If you and the treatment team determine that you need further medical treatment, you may continue the next stage of treatment on an inpatient basis, which might be because of co-occurring medical conditions or post-acute withdrawal symptoms. Inpatient treatment is intensive and includes 24/7 clinical monitoring. At this stage, you will start seeing a therapist regularly to help you process the emotional and psychological aspects of addiction and recovery.
Partial hospitalization (PHP) is in-between outpatient treatment and inpatient care. The goal of PHP is to stabilize your mental status and better prepare you for success once you return to independent living after you leave the treatment center. During this stage, you’ll live at a transitional living facility while undergoing a supportive and rigorous treatment program. This program will be five days a week for six hours each day. You will be able to participate in individual, group, and family therapy programs to help you address emotional and mental health needs.
Learning positive life skills, coping mechanisms, and techniques to help prevent relapse so that you will be prepared for long-term recovery will be the primary focus during PHP.
The next stage is the intensive outpatient program (IOP). An IOP allows you to live at home while also attending counseling and programs to help support your recovery. Depending on your treatment plan, you will participate in about nine or more hours of clinical therapy several times each week.
Intensive outpatient therapy will help you to continue learning new ways to manage cravings, stress, and other challenging issues that may arise once you live on your own again. After you complete the IOP stage, you will transition into the Outpatient and Alumni programs, which is also known as aftercare.
At this point, you are almost transitioned out of the treatment program. During the outpatient phase of treatment, you will participate in less than nine hours of therapy each week. The focus will be on continuing to support you with relapse prevention strategies and other tools for successful recovery.
This is the last part of the formal treatment program. After completing the outpatient phase, you will join other treatment program graduates as you transition into the alumni aftercare program.
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You will have the opportunity to meet other treatment center alumni during weekly support groups and social events after you complete the formal treatment program. These aftercare opportunities spent with other alumni members can help you develop new friendships and build social support with others who understand the recovery process.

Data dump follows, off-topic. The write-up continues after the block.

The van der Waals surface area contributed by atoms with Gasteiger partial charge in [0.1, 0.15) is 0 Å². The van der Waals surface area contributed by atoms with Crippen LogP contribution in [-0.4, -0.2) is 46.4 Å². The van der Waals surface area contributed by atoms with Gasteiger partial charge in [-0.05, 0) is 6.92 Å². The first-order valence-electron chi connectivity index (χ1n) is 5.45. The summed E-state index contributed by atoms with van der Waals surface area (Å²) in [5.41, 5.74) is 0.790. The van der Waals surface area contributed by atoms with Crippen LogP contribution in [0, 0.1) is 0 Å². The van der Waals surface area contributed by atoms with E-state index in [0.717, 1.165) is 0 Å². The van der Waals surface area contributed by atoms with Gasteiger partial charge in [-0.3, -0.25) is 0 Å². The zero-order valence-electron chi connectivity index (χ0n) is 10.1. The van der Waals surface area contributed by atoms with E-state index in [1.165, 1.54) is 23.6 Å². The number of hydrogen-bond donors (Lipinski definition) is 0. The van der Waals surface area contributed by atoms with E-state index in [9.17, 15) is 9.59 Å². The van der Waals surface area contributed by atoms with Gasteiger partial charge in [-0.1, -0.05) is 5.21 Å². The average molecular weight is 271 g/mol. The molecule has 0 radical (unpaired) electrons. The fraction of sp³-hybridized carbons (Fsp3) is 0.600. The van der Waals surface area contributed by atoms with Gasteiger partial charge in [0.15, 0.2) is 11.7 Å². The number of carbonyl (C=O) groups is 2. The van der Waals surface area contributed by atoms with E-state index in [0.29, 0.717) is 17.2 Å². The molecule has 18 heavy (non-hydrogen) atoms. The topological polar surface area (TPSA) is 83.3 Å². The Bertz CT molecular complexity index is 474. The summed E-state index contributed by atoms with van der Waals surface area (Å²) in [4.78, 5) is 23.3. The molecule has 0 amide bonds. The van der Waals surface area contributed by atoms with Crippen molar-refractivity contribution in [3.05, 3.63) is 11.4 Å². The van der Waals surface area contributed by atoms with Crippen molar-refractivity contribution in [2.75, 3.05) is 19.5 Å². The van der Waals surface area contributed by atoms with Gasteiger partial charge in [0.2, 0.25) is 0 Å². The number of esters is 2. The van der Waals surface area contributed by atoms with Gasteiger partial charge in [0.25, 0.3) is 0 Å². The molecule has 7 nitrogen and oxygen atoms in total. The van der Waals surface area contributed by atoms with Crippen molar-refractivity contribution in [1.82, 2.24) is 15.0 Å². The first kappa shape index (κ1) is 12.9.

Being a part of this supportive network can help you grow while focusing on your recovery and adjusting to life after the treatment program. It can also be a safe space to share relapse prevention strategies, new experiences, and techniques for stress management. Most of all, it can be a way to enjoy time with new friends.
If you’re ready to get professional help withdrawing safely from Amytal, contact the admissions specialists at Ocean Breeze Recovery for free and confidential help, 24/7. Our specialists can provide the guidance and support you need by explaining the treatment process and answering any questions you may have. After speaking with a specialist, you will know what to expect from our evidence-based services. You’ll feel prepared to make an informed decision about your plans for treatment. Our specialists can also check with your private health insurance to see if your treatment costs will be fully covered. Call us today at 844-554-9279 and let us help you get started on your journey to recovery.
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Psychology Today. (2010, January 13) Alcohol, Benzos, and Opiates — Withdrawal That Might Kill You. Jaffe, A. Retrieved from https://www.psychologytoday.com/us/blog/all-about-addiction/201001/alcohol-benzos-and-opiates-withdrawal-might-kill-you
American Society of Addiction Medicine. (2015, May 13) The ASAM Criteria. What are the ASAM Levels of Care? Retrieved from https://www.asamcontinuum.org/knowledgebase/what-are-the-asam-levels-of-care/
NIDA. 2020, June 3. Types of Treatment Programs. Retrieved from https://www.drugabuse.gov/publications/principles-drug-addiction-treatment-research-based-guide-third-edition/drug-addiction-treatment-in-united-states/types-treatment-programs